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Julie Hilden

Libel by Twitter? The Suit Against Kim Kardashian over the "Cookie Diet"


Monday, January 4, 2010

Twitter's famous 140-character limit for "tweets" – that is, posted comments – has a number of advantages, such as allowing readers to access succinct updates about people and events they are following, in something close to real time.

But the limit may also have a serious – and probably unanticipated – downside: It may make Twitter a trap for the unwary when it comes to libel suits.

In this column, I'll consider the suit that was recently filed against Kim Kardashian, based on her negative comments about the COOKIE DIET®, as a possible example of that trap.

The Lawsuit, and the Statements at Issue

On December 28, Dr. Sanford Siegal filed a defamation complaint against Kardashian in state court in Florida, on behalf of himself and the company through which he distributes his COOKIE DIET® products.

The choice of Florida isn't surprising: Siegal resides in Florida, and most defamation suits are brought where the plaintiff resides -- on the ground that his or her reputation is centered there. Moreover, Siegal's company is a Florida corporation.

Readers may wonder if it's fair for California resident Kardashian to be forced to go to Florida to litigate. But case law suggests that it does not violate constitutional due process to require a resident of another state to come to Florida for a lawsuit, when the suit's allegation is that she directed a tortious comment toward a plaintiff known to reside in Florida.

The basic idea is that if you target someone in Florida, you can be required to resolve that dispute in Florida. (The problem with this idea, though, is that if the comment turns out not to be libelous, then the defendant still has had to bear the cost and inconvenience of the Florida forum, for no good reason.)

The beginning of the complaint against Kardashian chronicles what seems to have been a misunderstanding: A third party claimed, in an online article, that Kardashian had been on Siegal's diet. Siegal's site then linked to the third party's article.

Then, the use of the link led Kardashian to post the following two tweets:

"Dr. Siegal's Cookie Diet is falsely promoting that I'm on this diet. NOT TRUE! I would never do this unhealthy diet! I do Quick Trim!"

"If this Dr. Siegal is lying about me being on this diet, what else are they lying about? Not cool!"

If Kardashian had not claimed that the diet was "unhealthy," it seems likely that an agreed-upon joint statement could have resolved this dispute. Apparently, Siegal and his company made an honest mistake in relying on (and linking to) third-party statements claiming Kardashian was on the diet. Then, it seems that Kardashian, in turn, made an honest mistake in taking Siegal's honest mistake to be an outright lie.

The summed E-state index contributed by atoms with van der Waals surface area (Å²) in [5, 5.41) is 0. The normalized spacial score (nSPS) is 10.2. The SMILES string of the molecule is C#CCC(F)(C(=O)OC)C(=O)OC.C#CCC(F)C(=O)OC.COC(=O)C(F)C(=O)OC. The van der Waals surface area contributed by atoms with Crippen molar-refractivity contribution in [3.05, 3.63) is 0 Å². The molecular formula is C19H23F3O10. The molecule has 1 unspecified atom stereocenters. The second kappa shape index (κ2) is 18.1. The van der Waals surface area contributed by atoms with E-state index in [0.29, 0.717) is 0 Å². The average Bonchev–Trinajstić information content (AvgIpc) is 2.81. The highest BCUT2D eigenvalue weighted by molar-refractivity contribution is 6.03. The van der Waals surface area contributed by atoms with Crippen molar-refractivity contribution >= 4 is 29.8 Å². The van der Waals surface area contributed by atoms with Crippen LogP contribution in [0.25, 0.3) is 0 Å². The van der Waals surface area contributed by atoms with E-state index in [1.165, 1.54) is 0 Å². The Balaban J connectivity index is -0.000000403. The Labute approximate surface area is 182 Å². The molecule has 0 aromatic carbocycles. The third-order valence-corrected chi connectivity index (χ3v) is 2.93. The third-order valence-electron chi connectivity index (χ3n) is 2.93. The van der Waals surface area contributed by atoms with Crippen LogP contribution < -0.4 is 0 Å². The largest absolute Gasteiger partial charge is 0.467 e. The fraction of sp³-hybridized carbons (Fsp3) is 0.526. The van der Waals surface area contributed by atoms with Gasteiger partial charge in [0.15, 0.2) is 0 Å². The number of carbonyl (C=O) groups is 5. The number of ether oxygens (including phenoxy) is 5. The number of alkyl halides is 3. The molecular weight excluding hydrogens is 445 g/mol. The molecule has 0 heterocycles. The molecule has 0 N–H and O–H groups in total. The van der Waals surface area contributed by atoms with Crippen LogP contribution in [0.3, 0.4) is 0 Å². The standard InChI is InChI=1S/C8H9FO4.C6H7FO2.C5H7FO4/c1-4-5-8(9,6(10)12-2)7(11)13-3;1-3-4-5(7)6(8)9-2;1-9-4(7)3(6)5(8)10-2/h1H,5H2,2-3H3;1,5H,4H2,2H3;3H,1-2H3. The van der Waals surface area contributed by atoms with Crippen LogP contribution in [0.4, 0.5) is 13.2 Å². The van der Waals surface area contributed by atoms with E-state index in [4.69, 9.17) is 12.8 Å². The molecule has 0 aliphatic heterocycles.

Thus, a brief joint statement noting that everyone involved agrees that Kardashian has never been on Siegal's diet, and that no one did anything wrong, might have been the end of the matter.

But there's little chance of a joint statement now -- for the "unhealthy" claim opened another can of worms, as I will explain.

Is Calling a Product "Unhealthy" a Statement of Fact, or of Opinion?

Most of us toss around words like "unhealthy" every day without thinking much about it. But when it comes to libel law, such words can be bombshells that trigger liability.

That's because such words tread the boundary between statements of opinion – which generally cannot be the basis for a libel suit – and statements of fact, which can trigger high-dollar liability.

Was Kardashian's comment a First-Amendment-protected statement of opinion, or a liability-risking statement of fact? It's hard to say.

Imagine a diet that simply counseled dieters to substitute almonds for their daily snack of potato chips or the like. Calling that diet "unhealthy" would, I believe, be a false statement of fact. That's because it is pretty much universally believed that almonds are healthier than potato chips. It's a no-brainer.

Now, imagine a diet that counseled dieters to replace one meal a day with a protein shake. Calling that diet "unhealthy" would, I believe, be a statement of opinion, since reasonable minds can differ on whether a protein shake is a sufficient replacement for a regular meal.